Topeka — A State Board of Education member whose status as a Kansas resident was in doubt has decided to resign rather than face an attempt to remove him from office.
Scott Hill, a Republican, plans to leave the board Monday. Hill maintains a ranch north of Abilene, but he also raises cattle and sheep on a ranch near Mosby, Mont. In June he voted in Montana's primary election.
Hill's decision to work, vote and have a home in Montana led to a legal challenge of the transfer of land between two school districts in Dickinson County. The board approved the transfer last month, and Hill's vote in favor of it was crucial.
Atty. Gen. Carla Stovall has threatened to seek Hill's removal from the board over questions about whether he is a Kansas resident.
"Anytime you can avoid going to court, it's good," said Mary Tritsch, Stovall's spokeswoman. "He made a good decision."
Hill announced his decision Wednesday in a letter to other Kansas board members. Chairman Harold Voth read the letter during the second day of the board's monthly meeting.
Hill did not attend the board's meeting Tuesday or Wednesday.
"Today with great sadness, I convey that the reality is I am no longer doing a service to either my family, nor my district," Hill wrote. "I must admit that I am very tired and saddened by the suffering my family has had to endure the last month as personal vendettas, launched against me, have affected them."
Hill had traveled from Montana to Kansas for past board meetings.
"I just re-evaluated where I was at and where I wanted to be," he said. "I wanted to be with my family rather than on the road all the time."
Hill had considered himself a Kansan because of the ranch in Abilene. He said he was purchasing it on contract from his father-in-law.
But other officials, including Gov. Bill Graves and other board members, had said publicly that Hill should have resigned when he established a home and business in Montana.
"I understand he still has property here, but his focus has changed," said board member Val DeFever, a Republican from Independence. "If you're not serving your constituents, then you need to make adjustments so your constituents are served."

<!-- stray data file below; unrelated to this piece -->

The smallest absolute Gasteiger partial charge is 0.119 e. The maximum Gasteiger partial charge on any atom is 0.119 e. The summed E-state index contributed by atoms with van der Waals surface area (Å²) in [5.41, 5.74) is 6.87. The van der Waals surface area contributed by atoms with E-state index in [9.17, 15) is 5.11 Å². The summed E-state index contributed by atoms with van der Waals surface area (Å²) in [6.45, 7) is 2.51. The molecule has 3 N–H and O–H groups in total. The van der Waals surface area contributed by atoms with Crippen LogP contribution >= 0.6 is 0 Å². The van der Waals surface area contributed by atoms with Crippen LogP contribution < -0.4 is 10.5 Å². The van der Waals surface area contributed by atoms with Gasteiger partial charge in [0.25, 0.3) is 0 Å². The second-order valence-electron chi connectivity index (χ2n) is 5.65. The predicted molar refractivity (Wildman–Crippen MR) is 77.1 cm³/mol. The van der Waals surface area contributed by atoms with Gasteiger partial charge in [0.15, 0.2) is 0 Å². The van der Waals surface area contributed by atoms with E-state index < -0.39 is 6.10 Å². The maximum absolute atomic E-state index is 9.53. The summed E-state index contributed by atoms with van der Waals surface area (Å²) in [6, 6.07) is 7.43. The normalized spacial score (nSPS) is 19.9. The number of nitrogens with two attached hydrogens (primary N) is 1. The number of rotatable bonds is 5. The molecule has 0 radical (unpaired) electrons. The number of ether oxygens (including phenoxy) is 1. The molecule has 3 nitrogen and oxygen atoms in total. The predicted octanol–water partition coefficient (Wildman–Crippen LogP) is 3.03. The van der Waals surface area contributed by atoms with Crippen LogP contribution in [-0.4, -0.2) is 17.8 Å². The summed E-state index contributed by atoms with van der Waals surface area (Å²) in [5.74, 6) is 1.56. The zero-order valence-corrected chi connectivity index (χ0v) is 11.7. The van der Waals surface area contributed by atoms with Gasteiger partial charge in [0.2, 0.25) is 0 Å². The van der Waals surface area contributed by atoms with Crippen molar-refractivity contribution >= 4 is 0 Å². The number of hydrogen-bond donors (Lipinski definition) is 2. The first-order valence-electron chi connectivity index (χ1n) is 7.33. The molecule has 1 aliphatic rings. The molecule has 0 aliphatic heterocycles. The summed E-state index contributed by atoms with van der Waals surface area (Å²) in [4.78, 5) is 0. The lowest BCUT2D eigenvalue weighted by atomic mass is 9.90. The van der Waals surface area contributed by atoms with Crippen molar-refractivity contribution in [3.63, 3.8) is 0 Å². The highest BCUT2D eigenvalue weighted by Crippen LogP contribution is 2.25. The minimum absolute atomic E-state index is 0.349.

Board member Linda Holloway, a Republican from Shawnee, said she knew Hill probably would resign but was sorry that he faced "harassment."
And Voth, a Republican from Haven, praised Hill as a strong board member who could ask penetrating questions and respond to tough ones about policy issues.
"I hate to see the guy not be on our board," Voth said. "He had an untenable situation, really."
Hill was part of a coalition of conservative Republicans that often clashed with moderate Republicans and Democrats on the 10-member board. Hill was in the majority last year when the board voted 6-4 to approve new science testing standards that de-emphasized evolution.
The same 6-4 split emerged on the transfer of school land in Dickinson County.
Under the plan approved by the board, 84.5 square miles in northwest Dickinson County would be transferred from the Chapman School District to the neighboring Abilene district.
Residents in the area are split over the transfer, and Chapman officials oppose it. Typically, two districts have agreed to a transfer when the state board approves it.
Chapman officials filed a lawsuit in Shawnee County District Court, arguing that the board's decision should be overturned. They said Hill's vote wasn't valid because he wasn't qualified to sit on the board.
Holloway described opponents of the transfer as impassioned.
"I'm sure they're trying to find anything they can to help their case," she said.
Graves had criticized Hill publicly and called the controversy surrounding the land transfer a mess. "The governor believes Mr. Hill made the right decision in resigning," said spokesman Don Brown. "He's pleased that this situation is not going to be drug out in the courts."